Tight Lines: The Stetson Hat
by Don Moyer
Nov 17, 2011 | 2616 views | 0 0 comments | 23 23 recommendations | email to a friend | print
Several years ago I was fishing one of my favorite brook trout streams and began to smell smoke drifting down the stream. As I got closer, the smoke grew thicker and soon I came upon a streamside camp fire that had not been completely extinguished by the idiot who hade made the fire. There was evidence that an angler had made a streamside fire on a sandbar, cooked his catch for lunch, and probably thought he’d drowned the fire till it was dead out. He was wrong, and the breeze blowing down stream had fanned the embers back to life. Smoke was billowing and hot embers were being blown downstream as well. Fortunately I happened along before it could set the entire forest ablaze.

I quickly ran a few steps to the creek and filled my Stetson hat with water to douse the fire. After several repeat trips from creek to fire, I finally got the embers out for good. Thank goodness I had my old John B. Stetson to assist me. Of all the equipment I carry afield in my hunting, fishing and other outdoor explorations, certainly one of the most important items is my trusty Stetson. I have used my trusty hat to both fan a fire to life in a driving rain and to drown one to prevent a forest fire. It has protected me from blazing sun, blowing snow, and scratches in manzanita thickets. It keeps ticks from dropping down my collar and can be used as a makeshift waterdish for my dog.

My Stetson is probably one of the best investments I ever made.

If you want to watch a cool video clip, check out the Stetson website at www.stetsonhat.com and click on “How a hat is made”. It is only a few minutes long, but pretty interesting. Like everything else in this world, there are varying qualities of hats from cheap to wonderful. Also not surprisingly, you’re very likely to get what you pay for. There are free hats galore out there, usually with the logo of a company who paid for the hat. Free hats are all right I guess, but it’s tough to water your horse with a free mesh baseball cap. The water just runs right through. It has been about 15 years since I bought my Stetson, a 4x Rancher style in a color called Silverbelly, which is sort of an off grey color. It isn’t real fancy and doesn’t stand out in a crowd, but it does everything I want it to do. I wear it while hunting, fishing, exploring old ghost towns in the desert, and even playing poker. I don’t wear it to church, weddings or funerals. Mine is a working hat, not a dress hat.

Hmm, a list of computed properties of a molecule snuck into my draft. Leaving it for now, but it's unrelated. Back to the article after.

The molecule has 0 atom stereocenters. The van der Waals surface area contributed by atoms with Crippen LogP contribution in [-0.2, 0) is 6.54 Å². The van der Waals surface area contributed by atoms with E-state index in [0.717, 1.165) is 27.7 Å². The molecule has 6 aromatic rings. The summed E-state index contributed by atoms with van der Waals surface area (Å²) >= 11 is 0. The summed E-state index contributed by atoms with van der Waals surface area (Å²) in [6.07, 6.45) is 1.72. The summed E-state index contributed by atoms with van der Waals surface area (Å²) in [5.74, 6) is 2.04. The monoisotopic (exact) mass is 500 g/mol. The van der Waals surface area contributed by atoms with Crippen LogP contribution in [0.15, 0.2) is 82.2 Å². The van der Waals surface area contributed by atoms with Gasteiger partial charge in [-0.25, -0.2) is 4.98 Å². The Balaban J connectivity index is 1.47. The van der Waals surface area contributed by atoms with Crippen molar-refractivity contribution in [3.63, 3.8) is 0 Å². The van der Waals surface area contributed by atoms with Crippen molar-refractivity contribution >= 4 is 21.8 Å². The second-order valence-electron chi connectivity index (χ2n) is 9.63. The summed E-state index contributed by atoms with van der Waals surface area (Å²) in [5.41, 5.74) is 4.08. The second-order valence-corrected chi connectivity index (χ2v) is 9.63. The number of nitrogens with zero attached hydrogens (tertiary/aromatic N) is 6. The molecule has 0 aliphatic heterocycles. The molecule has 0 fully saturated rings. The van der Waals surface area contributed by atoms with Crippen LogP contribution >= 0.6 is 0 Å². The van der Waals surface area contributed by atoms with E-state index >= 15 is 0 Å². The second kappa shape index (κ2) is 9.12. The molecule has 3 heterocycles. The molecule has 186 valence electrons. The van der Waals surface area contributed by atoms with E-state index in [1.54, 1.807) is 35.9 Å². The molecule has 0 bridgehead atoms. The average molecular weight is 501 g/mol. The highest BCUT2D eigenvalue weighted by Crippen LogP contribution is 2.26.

I don’t recall exactly now, but I’m pretty sure I paid close to $400 for my Silverbelly Stetson.

It was a lot of money at the time, but if you pro-rate it over 15 years that works out to about $25 a year. If wearing my Stetson has prevented only one case of sunstroke, it’s already paid for itself many times over. Treating a case of Lyme Disease from an infected tick bite isn’t cheap either. In the lining of every Stetson, there is an iconic color picture of a cowpoke pouring water from his canteen into his upturned hat, so he could water his horse. I’ve never watered a horse that way, but I have watered my dog when we were way out in the desert. Then I put the damp hat back on and it helped keep me cool too. It sure came in handy.

If you want to wear a free plastic hat when you’re afield, Hey, go for it! For my money however, nothing beats my old Stetson.

Until Next Week,

Tight Lines

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